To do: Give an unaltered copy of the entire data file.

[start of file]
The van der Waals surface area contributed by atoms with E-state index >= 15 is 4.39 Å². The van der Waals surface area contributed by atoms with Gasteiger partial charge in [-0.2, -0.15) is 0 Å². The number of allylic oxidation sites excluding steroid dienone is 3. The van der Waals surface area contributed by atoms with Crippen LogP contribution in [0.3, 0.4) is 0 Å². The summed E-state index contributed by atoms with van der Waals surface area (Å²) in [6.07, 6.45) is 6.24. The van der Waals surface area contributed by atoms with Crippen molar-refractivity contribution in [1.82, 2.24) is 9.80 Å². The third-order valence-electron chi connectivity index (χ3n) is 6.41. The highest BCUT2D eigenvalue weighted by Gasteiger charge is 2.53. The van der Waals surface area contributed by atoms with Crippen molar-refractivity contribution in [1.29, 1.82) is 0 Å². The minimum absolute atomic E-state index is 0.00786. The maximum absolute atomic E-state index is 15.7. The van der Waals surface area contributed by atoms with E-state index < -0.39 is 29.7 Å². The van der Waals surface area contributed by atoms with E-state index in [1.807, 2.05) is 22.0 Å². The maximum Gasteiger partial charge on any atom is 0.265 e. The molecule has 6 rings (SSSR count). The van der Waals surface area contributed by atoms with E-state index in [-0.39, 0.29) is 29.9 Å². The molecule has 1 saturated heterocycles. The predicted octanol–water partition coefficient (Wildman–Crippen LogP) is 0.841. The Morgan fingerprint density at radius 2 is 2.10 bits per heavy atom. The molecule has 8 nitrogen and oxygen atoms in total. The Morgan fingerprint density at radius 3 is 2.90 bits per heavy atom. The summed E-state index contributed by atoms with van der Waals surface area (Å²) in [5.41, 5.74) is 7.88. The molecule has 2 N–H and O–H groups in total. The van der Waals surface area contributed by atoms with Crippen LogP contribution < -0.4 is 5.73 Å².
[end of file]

The van der Waals surface area contributed by atoms with E-state index >= 15 is 4.39 Å². The van der Waals surface area contributed by atoms with Gasteiger partial charge in [-0.2, -0.15) is 0 Å². The number of allylic oxidation sites excluding steroid dienone is 3. The van der Waals surface area contributed by atoms with Crippen LogP contribution in [0.3, 0.4) is 0 Å². The summed E-state index contributed by atoms with van der Waals surface area (Å²) in [6.07, 6.45) is 6.24. The van der Waals surface area contributed by atoms with Crippen molar-refractivity contribution in [1.82, 2.24) is 9.80 Å². The third-order valence-electron chi connectivity index (χ3n) is 6.41. The highest BCUT2D eigenvalue weighted by Gasteiger charge is 2.53. The van der Waals surface area contributed by atoms with Crippen molar-refractivity contribution in [1.29, 1.82) is 0 Å². The minimum absolute atomic E-state index is 0.00786. The maximum absolute atomic E-state index is 15.7. The van der Waals surface area contributed by atoms with E-state index < -0.39 is 29.7 Å². The van der Waals surface area contributed by atoms with E-state index in [1.807, 2.05) is 22.0 Å². The maximum Gasteiger partial charge on any atom is 0.265 e. The molecule has 6 rings (SSSR count). The van der Waals surface area contributed by atoms with E-state index in [-0.39, 0.29) is 29.9 Å². The molecule has 1 saturated heterocycles. The predicted octanol–water partition coefficient (Wildman–Crippen LogP) is 0.841. The Morgan fingerprint density at radius 2 is 2.10 bits per heavy atom. The molecule has 8 nitrogen and oxygen atoms in total. The Morgan fingerprint density at radius 3 is 2.90 bits per heavy atom. The summed E-state index contributed by atoms with van der Waals surface area (Å²) in [5.41, 5.74) is 7.88. The molecule has 2 N–H and O–H groups in total. The van der Waals surface area contributed by atoms with Crippen LogP contribution < -0.4 is 5.73 Å².